May 13 retail the Advance Retail and Food Services Sales Report for May (pdf) from the Census Bureau showed that seasonally adjusted retail sales were at $421.147 billion in May, 0.6% higher than April’s $418.840 billion and 4.3% higher than year ago sales of $403.728 billion, in figures that are not adjusted for inflation; actual sales for May, from which the headline number was derived, were at $444.122 billion, up from actual April sales of $414.705 billion, as purchases of most items, even food, typically increases seasonally from May to April…these aggregate sales numbers are derived from questionnaires mailed or faxed to a probability sample of less than 5000 firms selected from the universe of 3 million retail and food services firms; and had a margin of error of ±0.5% for May’s figures; which means that Census is 90% confident that the seasonally adjusted change in sales from April to May was between 0.1% and 1.1%, so keep that in mind as we examine these apparently exact sales numbers….the overall increase in sales from April to May was led by a 1.8% increase in sales at car dealers, from a seasonally adjusted $77.675 billion in April to $79.083 billion in May, a total 8.5% higher than the $72.886 billion sales of a year ago; without those car sales, retail sales were only up 0.3% for the month…other major monthly percentage gains were registered by building material & garden supply stores, whose seasonally adjusted sales rose nine-tenths of a percent, from $26.158 billion in April to $26.387 billion in May, food & beverage stores, where sales rose 0.7% from $47.822 billion in April to $48.173 billion, non store retailers (mostly online), where May sales were 0.7% higher at $37.330 billion, and miscellaneous store retailers, whose sales total of $10.601 billion was 1.2% higher than April’s…retailers who saw sales decline in May included furniture stores, where seasonally adjusted May sales of $8.131 billion were 0.8% less than April’s $8.197 billion, restaurants and bars, where May sales declined 0.4% to $45.928 billion, electronic and appliance stores, where Mays sales of $8.380 billion were also off 0.4% from April’s $8.412 billion, and department stores, where May sales were off 0.2% to $14.713 billion…seasonally adjusted month over month percentage gains for these and all types of retailers can be seen on the adjacent table from the report, which also shows the sales percentage gain from May of last year; as you can see, only nonstore, online retailers, who saw sales increase 11.3% from last year, and building & garden supply stores, who sales were up 10.1%, posted double digit year over year gains…meanwhile, year over year sales declined 0.5% at furniture stores and electronic and appliance stores, and 3.9% at department stores (not including their leased departments)…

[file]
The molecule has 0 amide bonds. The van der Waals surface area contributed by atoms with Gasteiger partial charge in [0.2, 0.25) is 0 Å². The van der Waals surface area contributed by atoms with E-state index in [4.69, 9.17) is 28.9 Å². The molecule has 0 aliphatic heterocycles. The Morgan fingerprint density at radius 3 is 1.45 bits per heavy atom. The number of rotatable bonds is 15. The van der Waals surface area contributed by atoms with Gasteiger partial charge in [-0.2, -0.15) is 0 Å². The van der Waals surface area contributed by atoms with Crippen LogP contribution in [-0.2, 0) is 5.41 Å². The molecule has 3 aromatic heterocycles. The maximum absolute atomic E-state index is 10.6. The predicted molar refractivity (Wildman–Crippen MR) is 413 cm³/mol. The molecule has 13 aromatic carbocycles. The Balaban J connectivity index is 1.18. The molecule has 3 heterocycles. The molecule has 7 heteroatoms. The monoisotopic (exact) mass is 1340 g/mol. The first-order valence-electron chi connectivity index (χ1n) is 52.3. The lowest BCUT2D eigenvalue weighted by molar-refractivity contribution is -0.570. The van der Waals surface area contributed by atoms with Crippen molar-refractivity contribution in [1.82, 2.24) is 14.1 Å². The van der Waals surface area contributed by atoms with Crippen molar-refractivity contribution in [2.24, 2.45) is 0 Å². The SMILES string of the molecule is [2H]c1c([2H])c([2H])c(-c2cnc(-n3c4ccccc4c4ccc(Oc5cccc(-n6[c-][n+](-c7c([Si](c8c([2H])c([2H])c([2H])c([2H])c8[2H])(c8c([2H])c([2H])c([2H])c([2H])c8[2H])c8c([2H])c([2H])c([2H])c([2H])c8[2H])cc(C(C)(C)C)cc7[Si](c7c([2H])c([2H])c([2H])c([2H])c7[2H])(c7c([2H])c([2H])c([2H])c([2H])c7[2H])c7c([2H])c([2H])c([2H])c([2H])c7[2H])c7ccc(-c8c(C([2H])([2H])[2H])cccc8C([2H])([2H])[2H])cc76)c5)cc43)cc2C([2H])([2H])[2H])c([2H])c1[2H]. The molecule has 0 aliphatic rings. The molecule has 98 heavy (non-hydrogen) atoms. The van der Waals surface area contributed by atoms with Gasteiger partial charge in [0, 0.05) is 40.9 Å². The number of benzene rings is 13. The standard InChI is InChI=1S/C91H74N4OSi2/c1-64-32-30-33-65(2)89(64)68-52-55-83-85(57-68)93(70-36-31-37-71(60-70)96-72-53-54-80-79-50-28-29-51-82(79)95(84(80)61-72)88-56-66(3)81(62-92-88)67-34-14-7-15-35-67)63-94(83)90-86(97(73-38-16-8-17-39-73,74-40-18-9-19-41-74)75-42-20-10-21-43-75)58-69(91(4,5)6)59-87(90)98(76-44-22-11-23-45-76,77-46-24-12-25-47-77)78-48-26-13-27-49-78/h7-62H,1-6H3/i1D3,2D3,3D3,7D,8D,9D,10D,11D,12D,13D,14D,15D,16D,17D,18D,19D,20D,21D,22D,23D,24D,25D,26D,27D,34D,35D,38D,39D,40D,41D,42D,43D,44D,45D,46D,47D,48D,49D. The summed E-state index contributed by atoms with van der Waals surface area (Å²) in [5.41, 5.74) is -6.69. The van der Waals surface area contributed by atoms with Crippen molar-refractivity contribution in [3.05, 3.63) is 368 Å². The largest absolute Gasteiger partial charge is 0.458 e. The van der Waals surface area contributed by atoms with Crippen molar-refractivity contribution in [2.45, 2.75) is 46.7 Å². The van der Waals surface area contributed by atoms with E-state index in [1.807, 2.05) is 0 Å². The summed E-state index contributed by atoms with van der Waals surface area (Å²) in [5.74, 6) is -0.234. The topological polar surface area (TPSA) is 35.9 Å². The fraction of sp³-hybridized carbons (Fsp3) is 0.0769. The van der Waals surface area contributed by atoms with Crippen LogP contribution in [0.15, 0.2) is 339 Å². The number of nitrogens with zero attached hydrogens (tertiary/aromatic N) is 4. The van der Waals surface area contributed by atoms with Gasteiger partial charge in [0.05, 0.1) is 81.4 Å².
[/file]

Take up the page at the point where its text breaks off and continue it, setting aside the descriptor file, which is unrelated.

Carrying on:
below we have two FRED graphs which show the track of each of these major retail groups since the beginning of 2007, a date selected to show some of the prerecession sales trend for each….the first FRED graph shows seasonally adjusted monthly sales for motor vehicle & parts dealers in blue, sales for food & beverage stores in red, gasoline station sales in orange, sales at general merchandise stores in green, non-store, or online sales in violet. and sales at bars and restaurants in grey…you’ll easily note the collapse in aggregate auto sales, which was recession related, whereas the near halving of gasoline station sales resulted from a rapid fall of the price of gas from over $4 a gallon to below $1.90 nationally…before we look at the second FRED graph below, note the difference in the scale on the left of each graph; the first graph covers sectors with monthly sales amounts from $20 billion to $80 billion, while the second graph tracks sales of retail groups with monthly sales between $4 billion and $28 billion (click either for a larger view)…the second FRED graph shows seasonally adjusted monthly sales at building & garden supply retailers in blue, electronics and appliance store sales in red, furniture stores in green, clothing stores in orange, drug stores in violet, and stores specializing in sporting goods, hobbies, books or music in grey…remember, these seasonally adjusted sales amounts are not adjusted for inflation, so the apparent uptrend in any category may just reflect higher prices and not more unit sales…by rights, May’s sales gains should also be adjusted for inflation using the CPI, but the CPI for May will not be released until Monday…